We will come back to that point in a minute.

A third reaction may be needed if the mistake involved other people. Perhaps, we have hurt their feelings or created a strain between us. A direct apology can fix this, if we know the person well. However, in many situations we are not close enough to the individual to be able to apologize. In that case, a generous act towards them can adjust the flow of feelings back into a harmonious condition. For example, hold a small dinner party and include them among the guests. That is the third reaction. If we make a mistake and it has upset other people, we have to fix that upset. It is more than just ourselves involved.

A fourth reaction may be needed if the mistake is a major misdeed. For example, if we did something that was dishonest. In this case, even though we have resolved not to repeat the misdeed, apologized to those involved, we may well still feel bad about having done it. In this case, we need to perform some form of penance, prayaschitta to rid ourselves of the sense of feeling bad about our self. Typical forms of penance are to fast, perform a 108 prostrations before the Deity or walking prostrations up the sacred path or around the temple.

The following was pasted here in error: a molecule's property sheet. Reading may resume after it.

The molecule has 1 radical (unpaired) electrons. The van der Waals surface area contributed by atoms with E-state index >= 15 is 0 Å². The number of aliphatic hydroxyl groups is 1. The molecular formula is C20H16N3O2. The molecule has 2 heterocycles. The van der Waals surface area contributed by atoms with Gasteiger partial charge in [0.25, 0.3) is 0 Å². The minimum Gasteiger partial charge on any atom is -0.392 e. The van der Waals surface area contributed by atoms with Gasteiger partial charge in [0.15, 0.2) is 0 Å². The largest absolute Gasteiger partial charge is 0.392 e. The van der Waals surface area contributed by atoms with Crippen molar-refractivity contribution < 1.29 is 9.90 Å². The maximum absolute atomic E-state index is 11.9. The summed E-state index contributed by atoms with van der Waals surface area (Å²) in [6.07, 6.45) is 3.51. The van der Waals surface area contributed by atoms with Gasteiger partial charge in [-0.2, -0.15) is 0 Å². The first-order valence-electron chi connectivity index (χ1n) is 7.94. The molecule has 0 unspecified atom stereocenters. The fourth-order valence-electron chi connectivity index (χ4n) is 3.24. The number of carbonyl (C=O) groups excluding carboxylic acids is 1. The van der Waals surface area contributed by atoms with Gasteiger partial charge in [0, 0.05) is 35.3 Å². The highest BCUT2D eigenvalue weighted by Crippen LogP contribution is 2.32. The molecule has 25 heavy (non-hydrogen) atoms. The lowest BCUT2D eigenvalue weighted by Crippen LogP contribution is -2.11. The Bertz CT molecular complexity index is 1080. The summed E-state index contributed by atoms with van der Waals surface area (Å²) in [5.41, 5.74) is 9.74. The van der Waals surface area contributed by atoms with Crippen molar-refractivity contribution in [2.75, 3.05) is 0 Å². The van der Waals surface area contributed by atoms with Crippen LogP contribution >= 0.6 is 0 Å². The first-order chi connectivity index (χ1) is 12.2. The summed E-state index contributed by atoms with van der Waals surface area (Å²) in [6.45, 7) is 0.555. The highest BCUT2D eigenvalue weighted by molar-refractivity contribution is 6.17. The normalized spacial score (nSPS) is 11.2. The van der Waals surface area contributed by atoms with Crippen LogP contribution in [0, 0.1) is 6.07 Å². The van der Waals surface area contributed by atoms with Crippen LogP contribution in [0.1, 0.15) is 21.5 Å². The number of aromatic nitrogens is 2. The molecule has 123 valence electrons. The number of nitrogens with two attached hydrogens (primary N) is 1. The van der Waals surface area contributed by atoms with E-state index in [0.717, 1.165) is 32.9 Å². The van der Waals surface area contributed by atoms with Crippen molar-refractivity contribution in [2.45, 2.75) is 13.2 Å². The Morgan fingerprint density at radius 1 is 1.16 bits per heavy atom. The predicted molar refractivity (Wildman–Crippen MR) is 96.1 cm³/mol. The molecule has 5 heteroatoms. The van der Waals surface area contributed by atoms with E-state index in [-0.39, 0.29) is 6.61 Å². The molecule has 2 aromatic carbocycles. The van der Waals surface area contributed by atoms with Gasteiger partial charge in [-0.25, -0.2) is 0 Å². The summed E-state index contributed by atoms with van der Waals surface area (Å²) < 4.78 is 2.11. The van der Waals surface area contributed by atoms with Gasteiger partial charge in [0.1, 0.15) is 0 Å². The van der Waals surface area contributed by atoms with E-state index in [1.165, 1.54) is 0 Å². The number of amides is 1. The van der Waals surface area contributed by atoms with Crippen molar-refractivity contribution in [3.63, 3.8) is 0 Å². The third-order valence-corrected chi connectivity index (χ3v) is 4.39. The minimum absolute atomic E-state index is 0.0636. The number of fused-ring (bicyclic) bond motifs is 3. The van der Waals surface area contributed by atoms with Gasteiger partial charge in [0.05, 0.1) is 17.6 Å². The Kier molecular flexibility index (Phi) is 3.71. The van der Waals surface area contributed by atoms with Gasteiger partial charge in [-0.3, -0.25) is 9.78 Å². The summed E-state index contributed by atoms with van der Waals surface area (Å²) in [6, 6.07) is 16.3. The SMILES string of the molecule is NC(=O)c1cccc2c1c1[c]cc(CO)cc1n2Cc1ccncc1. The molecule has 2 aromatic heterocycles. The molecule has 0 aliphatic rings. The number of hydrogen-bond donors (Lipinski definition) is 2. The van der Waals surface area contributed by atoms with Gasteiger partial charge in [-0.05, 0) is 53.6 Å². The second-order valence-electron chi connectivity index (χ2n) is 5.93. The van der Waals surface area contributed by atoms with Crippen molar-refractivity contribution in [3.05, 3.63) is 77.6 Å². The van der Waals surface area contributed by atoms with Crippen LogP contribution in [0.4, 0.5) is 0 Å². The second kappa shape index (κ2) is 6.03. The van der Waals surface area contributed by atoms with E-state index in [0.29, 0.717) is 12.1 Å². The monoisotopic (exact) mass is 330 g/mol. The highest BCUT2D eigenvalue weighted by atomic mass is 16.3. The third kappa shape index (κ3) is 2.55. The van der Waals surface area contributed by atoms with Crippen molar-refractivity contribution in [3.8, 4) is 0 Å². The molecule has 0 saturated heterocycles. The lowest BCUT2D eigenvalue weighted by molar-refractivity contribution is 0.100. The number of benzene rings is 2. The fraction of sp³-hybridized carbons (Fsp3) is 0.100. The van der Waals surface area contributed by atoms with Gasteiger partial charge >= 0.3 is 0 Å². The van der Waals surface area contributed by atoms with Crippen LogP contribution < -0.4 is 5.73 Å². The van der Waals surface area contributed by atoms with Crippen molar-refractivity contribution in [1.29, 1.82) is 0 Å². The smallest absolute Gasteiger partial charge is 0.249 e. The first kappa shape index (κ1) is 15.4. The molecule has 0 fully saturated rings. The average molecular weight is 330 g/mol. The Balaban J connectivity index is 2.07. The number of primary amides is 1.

Here is a nice story. A young couple was here recently and the wife was explaining how she had been raised and one of the practices that the whole family did including the kids when they went to Tirupati temple was they would get up at 3:00 in the morning, bathe in their clothes and then roll around the temple in their clothes. This was even the young children. I was quite impressed. That is prayaschitta.

So we have a five-minute exercise. Our spirit here is, trying to improve our behavior. In this case, take five minutes and look for one or more significant mistakes you have made in the last few years, that you have not yet thought about how to avoid repeating. Look for a mistake, a significant one, in the last couple of years and you have not yet thought of this question, "How can I avoid doing this again?" Then, see if in five minutes you can figure out a way not to repeat the mistake. Through applying new knowledge or some understanding, through understanding unintentional consequences, figure out how you can avoid doing it again. Okay, so we will take five minutes on that.